Recent deadly accidents have local cyclists speaking up for their safety.
Rbert Cleman rides his bike all over the central coast. He says “you'd figure there'd be more bike lanes but they are just on the main drag.”
Bob Albrecht works at Main Street Cycles and is a member of the Santa Maria Valley Open Space. He told KCOY 12’s Cory James the lanes that are available are broken up and pose a safety risk when riding.
Albrecht says “it's always car versus bike and we lose, and it's not a matter of losing and putting in an insurance claim, it's losing our lives.”
Teresa says she is often on the road driving around with her grandkids. She thinks it’s time that cyclist have more deicated lanes because there “a lot of cyclist around so it would be nice if they had a little more space to ride their bikes.”
When you compare cities in Santa Barbara and San Luis Obispo counties, the city of San Luis Obispo – with a population of nearly 46,000 has 30 miles of dedicated bike lanes for cyclists to use. However, Santa Barbara - a city with nearly twice the population - has a 40 mile stretch of bike lanes dedicated to riders. But Santa Maria - a city with more than 100,000 people - has just over 30 miles for cyclists to use.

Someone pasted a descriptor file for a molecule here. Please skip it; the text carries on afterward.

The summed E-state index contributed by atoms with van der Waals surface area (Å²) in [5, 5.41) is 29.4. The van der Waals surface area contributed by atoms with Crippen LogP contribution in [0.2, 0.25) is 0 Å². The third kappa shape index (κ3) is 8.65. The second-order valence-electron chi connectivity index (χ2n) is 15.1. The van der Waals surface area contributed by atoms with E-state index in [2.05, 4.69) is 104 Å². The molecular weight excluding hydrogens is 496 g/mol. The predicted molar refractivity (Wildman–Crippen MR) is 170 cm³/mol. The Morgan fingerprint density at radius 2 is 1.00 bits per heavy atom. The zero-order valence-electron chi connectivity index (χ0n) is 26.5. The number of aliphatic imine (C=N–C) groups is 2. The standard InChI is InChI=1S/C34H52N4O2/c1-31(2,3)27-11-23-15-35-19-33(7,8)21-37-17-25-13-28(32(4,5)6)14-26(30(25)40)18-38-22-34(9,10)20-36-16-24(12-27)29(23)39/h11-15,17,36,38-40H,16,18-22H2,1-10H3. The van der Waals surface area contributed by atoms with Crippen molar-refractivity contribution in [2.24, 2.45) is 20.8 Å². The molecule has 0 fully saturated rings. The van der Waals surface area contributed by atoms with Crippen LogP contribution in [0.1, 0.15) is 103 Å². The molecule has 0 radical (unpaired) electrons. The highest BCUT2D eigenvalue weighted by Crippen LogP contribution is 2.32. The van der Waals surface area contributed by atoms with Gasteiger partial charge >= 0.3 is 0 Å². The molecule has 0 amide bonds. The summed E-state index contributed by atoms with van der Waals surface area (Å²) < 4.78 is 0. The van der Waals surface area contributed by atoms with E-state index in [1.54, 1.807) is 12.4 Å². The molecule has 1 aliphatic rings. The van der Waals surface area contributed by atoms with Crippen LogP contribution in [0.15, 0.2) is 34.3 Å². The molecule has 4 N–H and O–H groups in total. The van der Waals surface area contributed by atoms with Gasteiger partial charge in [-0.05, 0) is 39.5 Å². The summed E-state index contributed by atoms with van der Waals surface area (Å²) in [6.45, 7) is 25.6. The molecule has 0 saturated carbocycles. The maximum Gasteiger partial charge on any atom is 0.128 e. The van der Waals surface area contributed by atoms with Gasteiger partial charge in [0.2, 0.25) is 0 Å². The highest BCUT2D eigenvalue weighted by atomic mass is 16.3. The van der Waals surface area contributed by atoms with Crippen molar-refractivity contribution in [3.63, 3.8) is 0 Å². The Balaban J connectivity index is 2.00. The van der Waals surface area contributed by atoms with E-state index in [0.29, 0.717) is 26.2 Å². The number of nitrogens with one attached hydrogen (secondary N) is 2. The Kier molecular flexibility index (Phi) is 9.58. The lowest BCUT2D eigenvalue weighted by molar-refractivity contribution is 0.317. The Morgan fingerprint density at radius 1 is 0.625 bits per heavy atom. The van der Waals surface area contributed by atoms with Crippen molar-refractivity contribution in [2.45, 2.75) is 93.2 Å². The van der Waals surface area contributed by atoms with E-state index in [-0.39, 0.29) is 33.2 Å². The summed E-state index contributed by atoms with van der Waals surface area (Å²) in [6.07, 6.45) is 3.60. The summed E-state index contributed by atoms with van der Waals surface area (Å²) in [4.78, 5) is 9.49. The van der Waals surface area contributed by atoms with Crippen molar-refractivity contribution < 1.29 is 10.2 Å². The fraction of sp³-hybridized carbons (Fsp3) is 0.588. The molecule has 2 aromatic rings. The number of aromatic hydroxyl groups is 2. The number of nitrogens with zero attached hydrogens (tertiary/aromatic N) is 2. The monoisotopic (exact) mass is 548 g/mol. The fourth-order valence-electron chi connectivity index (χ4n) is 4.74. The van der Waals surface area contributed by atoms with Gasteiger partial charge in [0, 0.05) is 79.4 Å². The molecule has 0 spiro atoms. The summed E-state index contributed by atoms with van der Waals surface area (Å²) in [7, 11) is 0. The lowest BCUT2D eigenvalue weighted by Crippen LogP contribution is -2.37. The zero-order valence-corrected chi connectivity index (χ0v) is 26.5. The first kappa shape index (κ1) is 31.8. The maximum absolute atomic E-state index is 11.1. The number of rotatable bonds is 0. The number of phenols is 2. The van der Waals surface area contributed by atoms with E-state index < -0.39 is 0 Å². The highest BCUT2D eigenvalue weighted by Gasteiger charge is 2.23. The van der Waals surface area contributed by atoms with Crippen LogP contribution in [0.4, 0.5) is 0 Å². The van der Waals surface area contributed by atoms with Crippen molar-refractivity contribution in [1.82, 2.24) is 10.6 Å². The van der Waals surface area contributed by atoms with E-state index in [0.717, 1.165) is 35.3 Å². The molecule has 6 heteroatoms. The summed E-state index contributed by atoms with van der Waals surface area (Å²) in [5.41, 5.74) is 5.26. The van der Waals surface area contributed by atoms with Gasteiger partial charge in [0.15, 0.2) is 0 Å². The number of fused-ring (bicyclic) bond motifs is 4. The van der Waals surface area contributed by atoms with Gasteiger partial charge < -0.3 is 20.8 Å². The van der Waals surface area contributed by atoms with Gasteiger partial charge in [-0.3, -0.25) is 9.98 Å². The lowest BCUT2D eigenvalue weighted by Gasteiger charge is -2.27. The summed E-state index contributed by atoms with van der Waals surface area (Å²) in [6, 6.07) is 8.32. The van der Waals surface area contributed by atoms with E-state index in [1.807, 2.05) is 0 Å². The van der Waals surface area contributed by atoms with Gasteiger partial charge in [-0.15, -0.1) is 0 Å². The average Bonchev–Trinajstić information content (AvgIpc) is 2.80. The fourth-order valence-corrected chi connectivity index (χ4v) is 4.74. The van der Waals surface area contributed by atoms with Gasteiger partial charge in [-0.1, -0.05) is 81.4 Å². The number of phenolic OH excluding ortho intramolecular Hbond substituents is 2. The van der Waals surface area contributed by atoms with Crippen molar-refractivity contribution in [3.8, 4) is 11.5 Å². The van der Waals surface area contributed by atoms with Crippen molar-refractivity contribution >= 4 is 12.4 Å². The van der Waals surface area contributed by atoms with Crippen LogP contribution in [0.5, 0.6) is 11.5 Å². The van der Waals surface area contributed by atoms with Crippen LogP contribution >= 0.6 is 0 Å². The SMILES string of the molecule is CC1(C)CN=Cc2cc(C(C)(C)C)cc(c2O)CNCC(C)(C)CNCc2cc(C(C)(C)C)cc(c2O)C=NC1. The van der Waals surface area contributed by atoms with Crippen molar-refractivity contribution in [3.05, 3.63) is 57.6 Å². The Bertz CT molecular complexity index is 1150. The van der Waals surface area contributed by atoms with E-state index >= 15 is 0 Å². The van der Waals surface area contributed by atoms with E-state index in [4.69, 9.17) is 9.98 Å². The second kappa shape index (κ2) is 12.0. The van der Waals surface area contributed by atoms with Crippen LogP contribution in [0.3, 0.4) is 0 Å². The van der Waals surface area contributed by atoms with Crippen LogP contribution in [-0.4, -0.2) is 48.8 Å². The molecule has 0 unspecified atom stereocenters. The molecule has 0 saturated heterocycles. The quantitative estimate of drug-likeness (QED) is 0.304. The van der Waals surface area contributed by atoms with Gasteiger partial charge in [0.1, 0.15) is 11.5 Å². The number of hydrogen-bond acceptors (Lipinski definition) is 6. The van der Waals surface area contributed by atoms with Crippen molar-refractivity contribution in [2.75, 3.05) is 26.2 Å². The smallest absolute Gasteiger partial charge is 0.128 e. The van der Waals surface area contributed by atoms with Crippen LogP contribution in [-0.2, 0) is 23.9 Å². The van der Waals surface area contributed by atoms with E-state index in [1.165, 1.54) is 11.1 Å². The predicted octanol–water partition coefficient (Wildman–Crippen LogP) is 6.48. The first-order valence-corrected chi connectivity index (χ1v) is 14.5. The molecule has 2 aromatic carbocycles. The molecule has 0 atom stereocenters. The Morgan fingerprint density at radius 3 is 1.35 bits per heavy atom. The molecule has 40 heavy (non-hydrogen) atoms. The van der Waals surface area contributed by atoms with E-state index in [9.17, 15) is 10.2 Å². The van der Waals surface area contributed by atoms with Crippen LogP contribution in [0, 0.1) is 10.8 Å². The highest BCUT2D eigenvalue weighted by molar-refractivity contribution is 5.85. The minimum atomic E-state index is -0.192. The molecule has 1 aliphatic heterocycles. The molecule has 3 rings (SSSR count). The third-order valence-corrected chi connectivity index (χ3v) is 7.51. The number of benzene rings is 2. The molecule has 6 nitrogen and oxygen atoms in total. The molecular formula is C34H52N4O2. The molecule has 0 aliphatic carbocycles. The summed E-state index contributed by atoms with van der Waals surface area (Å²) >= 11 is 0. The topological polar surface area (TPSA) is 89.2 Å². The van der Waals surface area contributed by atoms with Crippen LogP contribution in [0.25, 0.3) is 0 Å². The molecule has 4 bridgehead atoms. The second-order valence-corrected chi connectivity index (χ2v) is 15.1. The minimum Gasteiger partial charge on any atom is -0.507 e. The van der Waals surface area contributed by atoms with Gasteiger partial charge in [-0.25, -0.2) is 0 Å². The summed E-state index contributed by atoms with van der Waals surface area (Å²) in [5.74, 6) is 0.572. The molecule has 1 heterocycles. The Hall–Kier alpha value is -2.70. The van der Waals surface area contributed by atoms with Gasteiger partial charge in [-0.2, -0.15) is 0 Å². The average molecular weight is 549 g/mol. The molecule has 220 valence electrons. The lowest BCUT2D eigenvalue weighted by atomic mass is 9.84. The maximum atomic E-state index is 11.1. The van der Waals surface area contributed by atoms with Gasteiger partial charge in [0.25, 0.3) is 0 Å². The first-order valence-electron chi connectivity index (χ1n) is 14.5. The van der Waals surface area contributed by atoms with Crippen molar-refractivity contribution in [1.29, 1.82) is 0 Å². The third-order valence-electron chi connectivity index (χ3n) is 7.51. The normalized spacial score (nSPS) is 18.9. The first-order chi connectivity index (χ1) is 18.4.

Santa Maria city councilman Jack Boysen says Santa Barbara has more because the city has “significant more control over some discretionary incremental funding that they can place into things like bike that quite honestly we are just not a rich enough city do to.”
Luis Escobar spends a lot of time on the roads running and coaching cross-country runners. He does not think a lack of resource is the problem and says “the second largest taxpayer in the county is PCEC … there's resources here it just depends on where and how they want to use those resources.”
Since 2009, four cyclist have been killed in the Santa Maria area. The Santa Maria Police Department says within that time officers have responded to 254 bicycle collisions; more than 200 of those had injuries.